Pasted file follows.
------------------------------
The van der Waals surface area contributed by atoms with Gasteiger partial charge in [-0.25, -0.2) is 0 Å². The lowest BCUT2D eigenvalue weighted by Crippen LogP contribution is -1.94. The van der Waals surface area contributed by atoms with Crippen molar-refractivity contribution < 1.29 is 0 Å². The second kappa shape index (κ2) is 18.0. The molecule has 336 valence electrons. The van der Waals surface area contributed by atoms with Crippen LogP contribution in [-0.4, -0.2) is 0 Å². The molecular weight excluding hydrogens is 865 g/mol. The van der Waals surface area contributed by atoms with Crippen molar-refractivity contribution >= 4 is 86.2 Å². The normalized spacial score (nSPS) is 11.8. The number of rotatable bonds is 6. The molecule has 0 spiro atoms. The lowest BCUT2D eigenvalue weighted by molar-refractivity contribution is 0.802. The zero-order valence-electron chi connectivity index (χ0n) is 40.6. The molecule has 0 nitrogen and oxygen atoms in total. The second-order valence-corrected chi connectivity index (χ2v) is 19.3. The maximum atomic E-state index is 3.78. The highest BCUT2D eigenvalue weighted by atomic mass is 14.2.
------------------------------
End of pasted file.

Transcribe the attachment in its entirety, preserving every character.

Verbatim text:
The van der Waals surface area contributed by atoms with Gasteiger partial charge in [-0.25, -0.2) is 0 Å². The lowest BCUT2D eigenvalue weighted by Crippen LogP contribution is -1.94. The van der Waals surface area contributed by atoms with Crippen molar-refractivity contribution < 1.29 is 0 Å². The second kappa shape index (κ2) is 18.0. The molecule has 336 valence electrons. The van der Waals surface area contributed by atoms with Crippen LogP contribution in [-0.4, -0.2) is 0 Å². The molecular weight excluding hydrogens is 865 g/mol. The van der Waals surface area contributed by atoms with Crippen molar-refractivity contribution >= 4 is 86.2 Å². The normalized spacial score (nSPS) is 11.8. The number of rotatable bonds is 6. The molecule has 0 spiro atoms. The lowest BCUT2D eigenvalue weighted by molar-refractivity contribution is 0.802. The zero-order valence-electron chi connectivity index (χ0n) is 40.6. The molecule has 0 nitrogen and oxygen atoms in total. The second-order valence-corrected chi connectivity index (χ2v) is 19.3. The maximum atomic E-state index is 3.78. The highest BCUT2D eigenvalue weighted by atomic mass is 14.2.